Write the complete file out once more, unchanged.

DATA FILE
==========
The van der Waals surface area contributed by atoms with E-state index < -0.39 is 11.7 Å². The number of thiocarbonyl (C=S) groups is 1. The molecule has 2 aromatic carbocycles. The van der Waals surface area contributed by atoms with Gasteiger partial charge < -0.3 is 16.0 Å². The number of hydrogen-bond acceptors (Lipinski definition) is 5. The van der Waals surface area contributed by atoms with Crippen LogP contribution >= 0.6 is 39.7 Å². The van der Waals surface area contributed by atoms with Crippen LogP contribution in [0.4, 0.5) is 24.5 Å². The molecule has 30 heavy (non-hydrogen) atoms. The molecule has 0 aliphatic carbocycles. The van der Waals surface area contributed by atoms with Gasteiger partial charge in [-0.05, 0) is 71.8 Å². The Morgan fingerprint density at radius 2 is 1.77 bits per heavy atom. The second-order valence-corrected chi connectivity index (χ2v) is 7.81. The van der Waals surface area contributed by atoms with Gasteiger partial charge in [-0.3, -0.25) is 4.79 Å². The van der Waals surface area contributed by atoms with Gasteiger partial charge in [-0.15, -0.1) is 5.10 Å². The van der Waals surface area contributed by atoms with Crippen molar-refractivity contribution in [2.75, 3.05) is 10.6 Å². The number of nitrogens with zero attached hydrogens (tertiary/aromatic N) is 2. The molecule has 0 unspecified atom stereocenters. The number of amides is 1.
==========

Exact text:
The van der Waals surface area contributed by atoms with E-state index < -0.39 is 11.7 Å². The number of thiocarbonyl (C=S) groups is 1. The molecule has 2 aromatic carbocycles. The van der Waals surface area contributed by atoms with Gasteiger partial charge < -0.3 is 16.0 Å². The number of hydrogen-bond acceptors (Lipinski definition) is 5. The van der Waals surface area contributed by atoms with Crippen LogP contribution >= 0.6 is 39.7 Å². The van der Waals surface area contributed by atoms with Crippen LogP contribution in [0.4, 0.5) is 24.5 Å². The molecule has 30 heavy (non-hydrogen) atoms. The molecule has 0 aliphatic carbocycles. The van der Waals surface area contributed by atoms with Gasteiger partial charge in [-0.05, 0) is 71.8 Å². The Morgan fingerprint density at radius 2 is 1.77 bits per heavy atom. The second-order valence-corrected chi connectivity index (χ2v) is 7.81. The van der Waals surface area contributed by atoms with Gasteiger partial charge in [-0.3, -0.25) is 4.79 Å². The van der Waals surface area contributed by atoms with Gasteiger partial charge in [-0.15, -0.1) is 5.10 Å². The van der Waals surface area contributed by atoms with Crippen molar-refractivity contribution in [2.75, 3.05) is 10.6 Å². The number of nitrogens with zero attached hydrogens (tertiary/aromatic N) is 2. The molecule has 0 unspecified atom stereocenters. The number of amides is 1.